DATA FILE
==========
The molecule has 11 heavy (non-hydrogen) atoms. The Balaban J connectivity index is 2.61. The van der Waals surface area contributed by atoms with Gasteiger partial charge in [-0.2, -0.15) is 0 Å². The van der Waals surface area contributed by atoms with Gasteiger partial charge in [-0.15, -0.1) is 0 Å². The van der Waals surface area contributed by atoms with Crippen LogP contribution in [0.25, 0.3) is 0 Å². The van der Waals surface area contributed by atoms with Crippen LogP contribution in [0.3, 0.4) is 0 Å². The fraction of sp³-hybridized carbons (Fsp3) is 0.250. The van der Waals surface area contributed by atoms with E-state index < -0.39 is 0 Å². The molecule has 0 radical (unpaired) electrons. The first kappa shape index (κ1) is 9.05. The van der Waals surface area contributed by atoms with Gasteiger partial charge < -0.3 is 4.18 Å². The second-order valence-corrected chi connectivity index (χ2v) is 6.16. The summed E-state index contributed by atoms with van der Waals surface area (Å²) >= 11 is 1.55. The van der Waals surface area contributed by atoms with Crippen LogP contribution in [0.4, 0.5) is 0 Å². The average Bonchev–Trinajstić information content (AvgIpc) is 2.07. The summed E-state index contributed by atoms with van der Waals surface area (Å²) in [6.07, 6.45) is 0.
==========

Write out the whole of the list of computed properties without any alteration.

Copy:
The molecule has 11 heavy (non-hydrogen) atoms. The Balaban J connectivity index is 2.61. The van der Waals surface area contributed by atoms with Gasteiger partial charge in [-0.2, -0.15) is 0 Å². The van der Waals surface area contributed by atoms with Gasteiger partial charge in [-0.15, -0.1) is 0 Å². The van der Waals surface area contributed by atoms with Crippen LogP contribution in [0.25, 0.3) is 0 Å². The van der Waals surface area contributed by atoms with Crippen LogP contribution in [0.3, 0.4) is 0 Å². The fraction of sp³-hybridized carbons (Fsp3) is 0.250. The van der Waals surface area contributed by atoms with E-state index < -0.39 is 0 Å². The molecule has 0 radical (unpaired) electrons. The first kappa shape index (κ1) is 9.05. The van der Waals surface area contributed by atoms with Gasteiger partial charge < -0.3 is 4.18 Å². The second-order valence-corrected chi connectivity index (χ2v) is 6.16. The summed E-state index contributed by atoms with van der Waals surface area (Å²) >= 11 is 1.55. The van der Waals surface area contributed by atoms with Crippen LogP contribution in [0.4, 0.5) is 0 Å². The average Bonchev–Trinajstić information content (AvgIpc) is 2.07. The summed E-state index contributed by atoms with van der Waals surface area (Å²) in [6.07, 6.45) is 0.